friendship for Israel. In fact, many who had originally planned to
vote for John McCain were so distressed by his choice of Palin that
they either switched to Obama or simply abstained. Second, whether we
in Israel understand it or not, her right-wing positions on many
domestic issues scare most American Jews and are often perceived by
liberals in general and Jews in particular as being an assault on
basic American values like democracy and freedom. Third, as we know
all too well, pre-election rhetoric does not necessarily translate
into real policy after the winner takes office. Fourth, a major split
in American Jewry was revealed in the election. Large segments of
Orthodox Jewish Americans – who, in addition to their traditionally
strong support for Israel, are usually more receptive to politically
conservative attitudes than the Jewish liberal majority – as well as
all types of Jews for whom support for Israel was a major factor, did
vote for McCain-Palin.

Finally, American Jewry has changed in many ways. The older generation
that remembers what the world was like with no State of Israel and who
almost unconditionally supported that state, is dying out. Their
children and grandchildren hold much more detached, critical and even
negative attitudes toward Israel. In this age of post-Zionism and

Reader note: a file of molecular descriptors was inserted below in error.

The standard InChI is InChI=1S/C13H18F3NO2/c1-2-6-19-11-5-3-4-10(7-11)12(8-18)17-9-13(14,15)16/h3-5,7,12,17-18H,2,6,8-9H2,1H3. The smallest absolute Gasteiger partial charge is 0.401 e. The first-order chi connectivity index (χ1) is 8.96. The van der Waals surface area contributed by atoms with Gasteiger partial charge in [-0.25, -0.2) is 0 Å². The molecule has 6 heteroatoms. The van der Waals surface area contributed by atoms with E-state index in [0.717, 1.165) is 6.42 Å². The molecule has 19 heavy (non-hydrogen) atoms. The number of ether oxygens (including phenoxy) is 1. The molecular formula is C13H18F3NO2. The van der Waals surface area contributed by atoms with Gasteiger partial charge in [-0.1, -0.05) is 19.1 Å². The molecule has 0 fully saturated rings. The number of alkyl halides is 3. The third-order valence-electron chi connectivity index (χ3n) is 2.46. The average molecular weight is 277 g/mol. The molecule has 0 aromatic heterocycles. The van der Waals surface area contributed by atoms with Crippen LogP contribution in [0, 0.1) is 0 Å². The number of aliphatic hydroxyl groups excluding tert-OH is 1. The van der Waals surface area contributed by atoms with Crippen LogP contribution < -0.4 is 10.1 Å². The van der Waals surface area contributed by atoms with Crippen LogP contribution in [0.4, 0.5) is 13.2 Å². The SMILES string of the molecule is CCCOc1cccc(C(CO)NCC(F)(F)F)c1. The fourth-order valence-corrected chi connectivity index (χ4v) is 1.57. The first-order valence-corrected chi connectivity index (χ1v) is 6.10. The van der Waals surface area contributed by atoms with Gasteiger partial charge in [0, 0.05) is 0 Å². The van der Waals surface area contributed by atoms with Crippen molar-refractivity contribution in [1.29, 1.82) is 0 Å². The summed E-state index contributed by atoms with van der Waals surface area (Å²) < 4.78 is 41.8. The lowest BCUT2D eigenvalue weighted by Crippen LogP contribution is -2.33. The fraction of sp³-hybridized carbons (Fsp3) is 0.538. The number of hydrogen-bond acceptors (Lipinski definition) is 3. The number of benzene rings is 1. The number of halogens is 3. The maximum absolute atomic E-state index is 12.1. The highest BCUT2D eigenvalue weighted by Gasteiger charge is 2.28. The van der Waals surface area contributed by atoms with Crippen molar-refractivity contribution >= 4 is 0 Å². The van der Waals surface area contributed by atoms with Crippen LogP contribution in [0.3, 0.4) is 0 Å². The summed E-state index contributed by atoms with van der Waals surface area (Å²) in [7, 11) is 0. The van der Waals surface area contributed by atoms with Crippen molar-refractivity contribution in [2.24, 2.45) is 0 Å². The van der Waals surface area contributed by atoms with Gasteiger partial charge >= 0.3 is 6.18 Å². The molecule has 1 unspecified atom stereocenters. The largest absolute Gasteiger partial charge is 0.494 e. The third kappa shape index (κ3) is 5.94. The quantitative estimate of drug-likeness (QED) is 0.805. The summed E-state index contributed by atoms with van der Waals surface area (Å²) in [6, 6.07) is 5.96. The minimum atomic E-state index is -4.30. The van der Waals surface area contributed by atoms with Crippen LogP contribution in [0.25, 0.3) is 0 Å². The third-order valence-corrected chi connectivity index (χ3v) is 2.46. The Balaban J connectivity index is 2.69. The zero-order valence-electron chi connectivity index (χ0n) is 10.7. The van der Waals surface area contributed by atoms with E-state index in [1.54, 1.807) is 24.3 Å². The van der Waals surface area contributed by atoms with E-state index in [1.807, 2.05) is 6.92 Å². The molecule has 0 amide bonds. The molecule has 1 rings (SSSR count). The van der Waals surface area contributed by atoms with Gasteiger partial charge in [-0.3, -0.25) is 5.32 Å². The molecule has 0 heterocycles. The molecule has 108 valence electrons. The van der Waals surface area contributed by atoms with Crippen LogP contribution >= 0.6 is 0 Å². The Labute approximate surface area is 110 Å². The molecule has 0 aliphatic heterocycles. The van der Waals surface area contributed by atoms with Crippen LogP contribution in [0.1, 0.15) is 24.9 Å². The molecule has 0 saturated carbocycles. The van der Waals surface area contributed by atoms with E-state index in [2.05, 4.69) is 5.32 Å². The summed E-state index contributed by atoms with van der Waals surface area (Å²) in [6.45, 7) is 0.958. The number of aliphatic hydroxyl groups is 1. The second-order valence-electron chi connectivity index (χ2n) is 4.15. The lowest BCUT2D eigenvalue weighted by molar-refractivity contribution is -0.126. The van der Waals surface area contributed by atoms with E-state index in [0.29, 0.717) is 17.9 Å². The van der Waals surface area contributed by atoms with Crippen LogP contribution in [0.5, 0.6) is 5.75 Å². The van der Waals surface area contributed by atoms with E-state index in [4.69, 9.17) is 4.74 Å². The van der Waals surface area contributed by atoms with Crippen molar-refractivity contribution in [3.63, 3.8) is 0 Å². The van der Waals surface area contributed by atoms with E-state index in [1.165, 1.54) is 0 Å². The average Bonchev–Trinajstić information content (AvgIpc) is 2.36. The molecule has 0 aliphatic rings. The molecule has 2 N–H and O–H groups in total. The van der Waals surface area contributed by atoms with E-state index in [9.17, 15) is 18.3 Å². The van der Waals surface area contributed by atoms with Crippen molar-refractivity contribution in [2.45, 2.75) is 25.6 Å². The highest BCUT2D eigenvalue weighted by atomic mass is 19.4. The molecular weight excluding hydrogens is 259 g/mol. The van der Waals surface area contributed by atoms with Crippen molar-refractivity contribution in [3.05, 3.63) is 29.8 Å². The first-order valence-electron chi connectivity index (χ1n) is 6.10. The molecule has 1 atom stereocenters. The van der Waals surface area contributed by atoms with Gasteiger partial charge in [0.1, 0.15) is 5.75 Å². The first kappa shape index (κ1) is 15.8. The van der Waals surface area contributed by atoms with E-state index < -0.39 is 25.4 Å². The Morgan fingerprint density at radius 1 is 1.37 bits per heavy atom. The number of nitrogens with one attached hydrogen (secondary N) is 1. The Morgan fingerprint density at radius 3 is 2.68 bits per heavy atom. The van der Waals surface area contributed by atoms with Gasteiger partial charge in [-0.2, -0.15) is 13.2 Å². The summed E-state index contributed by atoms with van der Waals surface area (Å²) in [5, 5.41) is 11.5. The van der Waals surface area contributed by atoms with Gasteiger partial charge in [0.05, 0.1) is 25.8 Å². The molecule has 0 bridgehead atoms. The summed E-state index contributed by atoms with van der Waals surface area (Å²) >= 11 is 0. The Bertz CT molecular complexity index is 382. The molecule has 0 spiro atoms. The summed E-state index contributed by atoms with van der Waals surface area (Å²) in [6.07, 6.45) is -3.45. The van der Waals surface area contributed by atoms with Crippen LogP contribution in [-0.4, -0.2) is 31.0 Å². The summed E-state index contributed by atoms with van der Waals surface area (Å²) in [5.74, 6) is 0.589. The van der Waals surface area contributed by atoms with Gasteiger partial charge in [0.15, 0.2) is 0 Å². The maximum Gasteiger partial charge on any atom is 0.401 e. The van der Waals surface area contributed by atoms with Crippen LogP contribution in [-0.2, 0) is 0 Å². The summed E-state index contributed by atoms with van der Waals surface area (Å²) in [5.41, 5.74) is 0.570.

world hostility, it is indeed comforting to hear Palin’s position on
Israel, and may we be blessed with many more like her. Unfortunately,
however, Palin will have to overcome almost insurmountable obstacles
on the home front before there can be any significant shift in
traditional pro-Democratic party and fiercely liberal US Jewish
attitudes.

GERSHON HARRIS
Hatzor Haglilit

Shuttle diplomacy

Sir, – George Mitchell’s flying back and forth between Washington,
Arab states and Israel (“Mitchell fails to convince Abbas to drop
J’lem freeze demand,” January 24) recalls the famous quip from when UN
mediator E. L. M. Burns was shuttling the same route: “The Security
Council fiddles while Burns roams.”

Another shuttle story has it that Henry Kissinger flew from Washington
to Arab capitals, occasionally stopping in Israel, after the Yom
Kippur war. On one occasion, meeting in Jerusalem with prime minister
Golda Meir over a cup of coffee, she asked him, “Henry, who are you?”

Kissinger thought for a moment and replied, “First of all, I’m
secretary of state; second, I’m an American; and third, I’m a Jew.”

Meir mulled this over for a while and replied, “That’s okay Henry, but
just know that in Israel we read from right to left.”

ELIEZER WHARTMAN
Jerusalem